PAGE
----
What they do: GreenThumb provides programming, technical assistance, materials, and operational support to nearly 600 community gardens in New York City.
How they do it: Workshops, which are the access point for supplies, are held several times per month, every month of the year, covering gardening basics to more advanced farming and community organizing topics.
Mission: “GreenThumb was initiated in response to the city’s financial crisis of the 1970s, which resulted in the abandonment of public and private land. The majority of GreenThumb gardens were derelict vacant lots renovated by volunteers.
These community gardens, now managed by neighborhood residents, provide important green space, thus improving air quality, bio–diversity, and the well–being of residents. But gardens aren’t just pretty spaces to grow flowers and food; they’re also important community resources where neighbors can interact, learn from one another, and strengthening their neighborhoods in the process.”
Latest project/campaign: GreenThumb’s “Youth Leadership Council.” In partnership with NYC Service, GreenThumb is engaging over 125 high school students, 20 college mentors, and dozens of volunteer community gardeners each summer in volunteer service projects in 10 gardens throughout the City. These program, where participants volunteer 20 or more hours of their time to complete garden and neighborhood improvement projects, engages youth in civic service, provides them mentorship from current college students and veteran community gardeners, promotes inter-generational interaction and learning, and helps to foster the next generation of New York City’s community gardeners.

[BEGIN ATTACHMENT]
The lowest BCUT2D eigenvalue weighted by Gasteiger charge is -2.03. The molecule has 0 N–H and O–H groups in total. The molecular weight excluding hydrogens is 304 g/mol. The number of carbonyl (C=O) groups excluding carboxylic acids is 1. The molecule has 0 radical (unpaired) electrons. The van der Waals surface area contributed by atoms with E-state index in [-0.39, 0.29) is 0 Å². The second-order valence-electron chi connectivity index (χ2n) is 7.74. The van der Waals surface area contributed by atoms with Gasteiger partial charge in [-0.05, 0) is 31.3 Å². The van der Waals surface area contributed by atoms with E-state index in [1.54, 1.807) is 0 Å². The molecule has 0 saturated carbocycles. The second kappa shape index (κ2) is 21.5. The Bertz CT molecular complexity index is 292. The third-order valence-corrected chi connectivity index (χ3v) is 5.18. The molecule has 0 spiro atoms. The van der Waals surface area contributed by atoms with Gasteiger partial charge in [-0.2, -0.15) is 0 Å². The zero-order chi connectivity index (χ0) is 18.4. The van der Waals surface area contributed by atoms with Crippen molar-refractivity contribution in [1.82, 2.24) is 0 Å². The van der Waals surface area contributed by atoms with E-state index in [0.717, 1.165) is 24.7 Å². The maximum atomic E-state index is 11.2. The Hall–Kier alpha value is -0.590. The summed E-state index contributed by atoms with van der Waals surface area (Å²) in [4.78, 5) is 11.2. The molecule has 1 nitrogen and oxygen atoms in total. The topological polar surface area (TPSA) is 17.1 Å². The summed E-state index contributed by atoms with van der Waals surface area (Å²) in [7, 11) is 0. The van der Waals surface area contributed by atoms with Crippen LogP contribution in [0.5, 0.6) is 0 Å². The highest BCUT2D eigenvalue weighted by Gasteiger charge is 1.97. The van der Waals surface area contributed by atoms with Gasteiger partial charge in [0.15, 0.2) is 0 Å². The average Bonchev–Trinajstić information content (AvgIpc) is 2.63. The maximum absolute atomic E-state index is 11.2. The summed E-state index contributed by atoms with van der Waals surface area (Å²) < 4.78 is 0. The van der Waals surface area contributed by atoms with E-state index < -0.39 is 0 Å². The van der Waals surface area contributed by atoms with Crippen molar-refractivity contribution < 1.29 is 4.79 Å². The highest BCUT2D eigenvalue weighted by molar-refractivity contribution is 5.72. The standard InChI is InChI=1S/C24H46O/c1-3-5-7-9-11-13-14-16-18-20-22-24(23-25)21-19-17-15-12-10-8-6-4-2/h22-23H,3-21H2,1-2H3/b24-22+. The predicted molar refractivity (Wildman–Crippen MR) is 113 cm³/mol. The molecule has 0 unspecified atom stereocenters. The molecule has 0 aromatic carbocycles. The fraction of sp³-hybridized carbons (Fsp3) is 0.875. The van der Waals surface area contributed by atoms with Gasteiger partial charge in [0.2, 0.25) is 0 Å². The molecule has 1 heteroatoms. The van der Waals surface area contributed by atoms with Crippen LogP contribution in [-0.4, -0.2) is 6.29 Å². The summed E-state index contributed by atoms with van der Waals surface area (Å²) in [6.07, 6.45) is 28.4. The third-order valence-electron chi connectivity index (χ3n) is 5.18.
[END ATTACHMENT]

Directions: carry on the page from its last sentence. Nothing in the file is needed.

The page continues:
Major Funding: Combination of federal, City and grant funding.
Profit/nonprofit: Government (Division of NYC Parks)
Annual budget: N/A
Interesting fact about how they are working to positively affect the food system: GreenThumb gardens are located in all five boroughs in the city. Some are green spaces meant for relaxation and as a community meeting space, others are full–fledged farms, and many are a mix of the types. The volunteer gardeners are the backbone of our program and are of diverse ages and backgrounds.
Number of staff: 36
Number of volunteers: 20,000 volunteer gardeners, plus several thousand volunteers annually
Areas served: All five boroughs
Date started: 1978
Director: Bill LoSasso
Photo credit: Phillip Kester, GreenThumb.
Location: “Rainbow Garden of Life and Health” in the Bronx.